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Minerals 2019, 9(2), 88;

Jurassic Non-Carbonate Microbialites from the Betic-Rifian Cordillera (Tethys Western End): Textures, Mineralogy, and Environmental Reconstruction

Departamento de Geología and CEACT, Universidad de Jaén, Campus Las Lagunillas s/n, 23071 Jaén, Spain
Author to whom correspondence should be addressed.
Received: 12 December 2018 / Revised: 7 January 2019 / Accepted: 25 January 2019 / Published: 30 January 2019
(This article belongs to the Special Issue Microbialites: Preservation of Extant and Extinct Systems)
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The term microbialite is commonly applied for describing carbonate organo-sedimentary deposits that have accreted as a result of the activity of benthic microbial communities (BMC). However, non-carbonate microbialites are progressively well-known and show a great diversity of organisms, processes, and mineralogical compositions. This article reviews three types of Jurassic microbialites from four different environmental contexts from the Betic-Rifian Cordillera (South Spain and North Morocco): marine hardgrounds, submarine caves, hydrothermal vents, and submarine volcanic deposits. The Middle-Late Jurassic transition in the External Subbetic (Betic Cordillera) and the Jbel Moussa Group (Rifian Calcareous Chain) was characterized by the fragmentation of the carbonate epicontinental platforms that favored these different settings: (A) Many stratigraphic breaks are recorded as hardgrounds with surficial hydrogenetic Fe crusts and macro-oncoids related to chemo-organotrophic behavior of BMC that served as a specific trap for Fe and Mn enrichment; (B) Cryptic hydrogenetic Fe-Mn crusts (or endostromatolites) grew in the walls of submarine cavities and fractures mainly constituted by Frutexites (chemosynthetic and cryptobiontic microorganism) locally associated to serpulids; (C) Hydrothermal Mn crusts are mainly constituted by different types of filaments and bacillus-shaped bacteria, whose mineralogy and geochemistry point to a submarine hydrothermal origin; (D) Finally, glauconite laminated crusts, constituted by branched cylindrical filaments, have grown in cryptic spaces among the pillow-lava bodies, probably related to the metabolism of chemo-organotrophic microbes under oxic conditions at temperatures between 30 and 90 °C. In most of the cases described in this work, microbial organisms forming microbialites were extremophiles. View Full-Text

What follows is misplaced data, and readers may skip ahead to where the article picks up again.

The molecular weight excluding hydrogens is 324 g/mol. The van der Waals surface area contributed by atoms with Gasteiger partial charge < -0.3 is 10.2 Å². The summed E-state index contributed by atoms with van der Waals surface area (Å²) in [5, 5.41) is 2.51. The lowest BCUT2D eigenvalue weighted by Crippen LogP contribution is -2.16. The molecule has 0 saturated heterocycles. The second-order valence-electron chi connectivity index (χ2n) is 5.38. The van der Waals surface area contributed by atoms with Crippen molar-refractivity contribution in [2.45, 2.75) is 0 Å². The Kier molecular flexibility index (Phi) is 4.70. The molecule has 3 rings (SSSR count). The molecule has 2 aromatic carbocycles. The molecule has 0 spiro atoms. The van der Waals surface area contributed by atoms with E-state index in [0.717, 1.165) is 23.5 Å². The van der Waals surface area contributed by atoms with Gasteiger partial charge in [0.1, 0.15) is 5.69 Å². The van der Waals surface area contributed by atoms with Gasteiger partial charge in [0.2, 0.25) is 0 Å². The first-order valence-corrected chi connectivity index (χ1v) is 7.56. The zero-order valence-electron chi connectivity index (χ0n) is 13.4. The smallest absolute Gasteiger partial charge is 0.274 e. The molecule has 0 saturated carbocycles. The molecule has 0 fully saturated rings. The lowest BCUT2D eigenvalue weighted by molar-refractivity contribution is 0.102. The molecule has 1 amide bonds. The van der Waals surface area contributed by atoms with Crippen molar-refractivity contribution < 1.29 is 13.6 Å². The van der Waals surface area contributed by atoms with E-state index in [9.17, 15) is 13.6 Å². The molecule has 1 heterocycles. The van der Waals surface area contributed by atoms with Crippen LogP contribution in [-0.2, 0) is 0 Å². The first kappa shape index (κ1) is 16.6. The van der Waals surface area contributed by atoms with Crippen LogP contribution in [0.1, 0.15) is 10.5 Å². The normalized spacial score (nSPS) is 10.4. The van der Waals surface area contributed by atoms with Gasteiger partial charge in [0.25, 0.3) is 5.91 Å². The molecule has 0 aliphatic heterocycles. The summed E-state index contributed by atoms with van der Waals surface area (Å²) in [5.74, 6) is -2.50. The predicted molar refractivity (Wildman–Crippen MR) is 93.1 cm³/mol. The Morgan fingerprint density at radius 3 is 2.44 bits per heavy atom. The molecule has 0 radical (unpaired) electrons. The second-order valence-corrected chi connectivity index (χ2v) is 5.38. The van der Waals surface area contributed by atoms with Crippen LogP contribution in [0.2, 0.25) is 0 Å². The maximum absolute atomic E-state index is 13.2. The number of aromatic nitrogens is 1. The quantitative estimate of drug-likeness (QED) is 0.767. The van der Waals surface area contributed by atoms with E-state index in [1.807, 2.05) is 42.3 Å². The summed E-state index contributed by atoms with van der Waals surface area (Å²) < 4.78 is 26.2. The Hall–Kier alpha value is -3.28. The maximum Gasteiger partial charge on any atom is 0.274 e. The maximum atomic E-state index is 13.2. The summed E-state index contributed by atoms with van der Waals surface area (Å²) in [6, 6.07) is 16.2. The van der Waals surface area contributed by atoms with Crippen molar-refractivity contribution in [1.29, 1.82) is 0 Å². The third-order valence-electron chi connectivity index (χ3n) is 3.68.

Keywords: fossil microbes; Fe crusts; Mn crusts; glauconitic crusts; Subbetic; Rif fossil microbes; Fe crusts; Mn crusts; glauconitic crusts; Subbetic; Rif

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Reolid, M.; Abad, I. Jurassic Non-Carbonate Microbialites from the Betic-Rifian Cordillera (Tethys Western End): Textures, Mineralogy, and Environmental Reconstruction. Minerals 2019, 9, 88.

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